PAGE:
material properties


shape/structure


fluid dynamics

Ergometers/Simulators


Treadmills


ski


instrumented with force platforms


Ergometers


bicycle


rowing


swim


Instrumented exercise machines


Cybex, KinCom, Biodex


bicycle cranks

Virtual Reality


Goalie training


Batting


Golfing


Skiing


Computer controlled equipment for accurate
reproduction of competition conditions.


Do training methods accurately represent
competition dynamics? (Specificity principle)


Computer Modelling and
Simulation


Diving


Figure skating


Trampolining


Gymnastics



Simulation of Grand Jet
é

New Implements will need
Rule Changes



corked
-
bats
” (baseball,
softball)


fluid filled discus

(less
rotational inertia, more
stability in flight?)


atlatl

used with javelin (will
need bigger stadia or protective
vests for spectators)

Vibration
-
controlled
Racquets


Racquets can “control” vibration
through a careful integration of hard and
soft materials

graphite, a ceramic alloy
and an innovative new elastic developed
by Yonex

whose combined performance
accurately
controls vibration to 150 to
170

Hz

for the best possible combination
of powerful solid feel for playability and
minimum shock and vibration for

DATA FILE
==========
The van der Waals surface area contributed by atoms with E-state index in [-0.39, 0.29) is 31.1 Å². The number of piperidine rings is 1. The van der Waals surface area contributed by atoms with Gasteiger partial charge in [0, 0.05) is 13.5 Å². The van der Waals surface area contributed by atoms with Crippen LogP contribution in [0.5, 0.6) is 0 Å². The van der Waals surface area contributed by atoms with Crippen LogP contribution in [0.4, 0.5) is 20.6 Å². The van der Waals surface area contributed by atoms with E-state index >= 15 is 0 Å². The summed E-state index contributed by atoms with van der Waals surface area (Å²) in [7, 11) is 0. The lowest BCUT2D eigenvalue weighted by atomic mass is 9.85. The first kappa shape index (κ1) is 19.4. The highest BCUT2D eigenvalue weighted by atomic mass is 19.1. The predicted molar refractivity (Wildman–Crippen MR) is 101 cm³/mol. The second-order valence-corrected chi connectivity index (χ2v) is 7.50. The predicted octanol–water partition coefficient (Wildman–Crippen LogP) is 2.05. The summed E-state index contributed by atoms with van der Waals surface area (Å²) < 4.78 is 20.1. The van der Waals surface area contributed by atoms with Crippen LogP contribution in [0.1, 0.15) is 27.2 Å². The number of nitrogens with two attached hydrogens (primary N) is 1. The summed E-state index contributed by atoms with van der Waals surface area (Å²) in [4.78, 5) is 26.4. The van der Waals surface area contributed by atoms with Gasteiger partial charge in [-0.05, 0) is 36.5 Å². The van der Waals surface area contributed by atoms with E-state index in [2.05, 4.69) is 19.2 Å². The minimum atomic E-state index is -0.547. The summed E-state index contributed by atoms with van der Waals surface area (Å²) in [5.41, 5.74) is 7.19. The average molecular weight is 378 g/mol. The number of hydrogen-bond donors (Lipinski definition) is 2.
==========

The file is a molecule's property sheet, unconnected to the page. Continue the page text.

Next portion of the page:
playing comfort.


Stringing and construction can increase
“sweet spot”

areas.

Clothing


Aerodynamics


The seaming in the suit was
pushed to the front of the uniform
to create the most aerodynamic
garment possible. The Nike
innovation team estimates that
the hood helps eliminate drag by
3 per cent. This is the equivalent
to eight feet in a 2000 metre race.


Moisture
-
wicking technology

helps sustain body temperature
by drawing sweat away from the
skin and moving it to the outside
of the fabric where it evaporates.


Cooling vests

may be worn
immediately before competition
starts to combat high
temperatures.

Surfaces


Modern track surfaces use a mix of plastic rubbers
combined with other plastic binders or with solid
polyurethane, which is then glued to the ground like
carpeting.


tunable surfaces

(stiff for sprinting, softer for
distances)


variable banking of tracks

(athletics and cycling)


flat for 10 000 metres


15% grade for 200 m



pitcher’s mounds
” at high, long and triple jumps


allow “
ballista
” in long and high jumps

Footwear


Injury prevention


Traction (temporarily glue shoe or sole of
shoe or “spikes” to foot)


Energy storage/release shoes (springs)


Reducing energy absorption


Skates (what’s beyond the klapskate?)


Ski boots/bindings (microprocessor
controlled)


Computer monitoring of race by shoe

Summary

1.
Many venues are available for Sport
Biomechanics research

2.
Without funding, research will be driven
by industrial and business concerns

3.
Engineering mechanics will be an
important facet of sports biomechanics

4.
Research tools are readily available for
advanced analysis of sports techniques

5.
Many questions are yet to be explored

Your Ideas


Questions


Answers


Other directions


“It’s
Not

About the Bike.” Lance
Armstrong
.